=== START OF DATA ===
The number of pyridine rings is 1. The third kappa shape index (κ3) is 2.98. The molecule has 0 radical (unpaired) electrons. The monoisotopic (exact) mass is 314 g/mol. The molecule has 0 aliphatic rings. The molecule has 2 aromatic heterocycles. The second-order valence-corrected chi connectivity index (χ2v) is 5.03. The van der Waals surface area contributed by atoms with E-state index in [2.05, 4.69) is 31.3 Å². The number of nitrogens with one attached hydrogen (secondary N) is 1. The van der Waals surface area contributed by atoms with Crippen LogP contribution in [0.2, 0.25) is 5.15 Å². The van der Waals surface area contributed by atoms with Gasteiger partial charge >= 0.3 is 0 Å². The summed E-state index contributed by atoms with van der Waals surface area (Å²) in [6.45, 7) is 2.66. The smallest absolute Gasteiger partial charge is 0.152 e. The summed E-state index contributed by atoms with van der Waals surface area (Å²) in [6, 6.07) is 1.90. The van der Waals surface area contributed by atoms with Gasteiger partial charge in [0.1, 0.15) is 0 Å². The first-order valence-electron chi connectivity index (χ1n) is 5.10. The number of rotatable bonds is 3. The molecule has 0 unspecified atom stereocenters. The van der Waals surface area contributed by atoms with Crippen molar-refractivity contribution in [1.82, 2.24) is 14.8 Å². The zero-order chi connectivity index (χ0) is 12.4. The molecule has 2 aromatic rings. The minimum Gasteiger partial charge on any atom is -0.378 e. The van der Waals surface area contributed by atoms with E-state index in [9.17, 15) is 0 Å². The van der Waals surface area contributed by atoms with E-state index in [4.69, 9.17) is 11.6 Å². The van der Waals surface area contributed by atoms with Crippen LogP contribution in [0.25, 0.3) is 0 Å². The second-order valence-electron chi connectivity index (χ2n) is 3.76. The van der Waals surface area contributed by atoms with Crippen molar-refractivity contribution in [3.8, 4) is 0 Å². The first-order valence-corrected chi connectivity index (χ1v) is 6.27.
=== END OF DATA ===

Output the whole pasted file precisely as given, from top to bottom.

The number of pyridine rings is 1. The third kappa shape index (κ3) is 2.98. The molecule has 0 radical (unpaired) electrons. The monoisotopic (exact) mass is 314 g/mol. The molecule has 0 aliphatic rings. The molecule has 2 aromatic heterocycles. The second-order valence-corrected chi connectivity index (χ2v) is 5.03. The van der Waals surface area contributed by atoms with E-state index in [2.05, 4.69) is 31.3 Å². The number of nitrogens with one attached hydrogen (secondary N) is 1. The van der Waals surface area contributed by atoms with Crippen LogP contribution in [0.2, 0.25) is 5.15 Å². The van der Waals surface area contributed by atoms with Gasteiger partial charge >= 0.3 is 0 Å². The summed E-state index contributed by atoms with van der Waals surface area (Å²) in [6.45, 7) is 2.66. The smallest absolute Gasteiger partial charge is 0.152 e. The summed E-state index contributed by atoms with van der Waals surface area (Å²) in [6, 6.07) is 1.90. The van der Waals surface area contributed by atoms with Gasteiger partial charge in [0.1, 0.15) is 0 Å². The first-order valence-electron chi connectivity index (χ1n) is 5.10. The number of rotatable bonds is 3. The molecule has 0 unspecified atom stereocenters. The van der Waals surface area contributed by atoms with Crippen molar-refractivity contribution in [1.82, 2.24) is 14.8 Å². The zero-order chi connectivity index (χ0) is 12.4. The molecule has 2 aromatic rings. The minimum Gasteiger partial charge on any atom is -0.378 e. The van der Waals surface area contributed by atoms with E-state index in [9.17, 15) is 0 Å². The van der Waals surface area contributed by atoms with E-state index in [4.69, 9.17) is 11.6 Å². The van der Waals surface area contributed by atoms with Crippen LogP contribution in [0.25, 0.3) is 0 Å². The second-order valence-electron chi connectivity index (χ2n) is 3.76. The van der Waals surface area contributed by atoms with Crippen molar-refractivity contribution in [3.8, 4) is 0 Å². The first-order valence-corrected chi connectivity index (χ1v) is 6.27.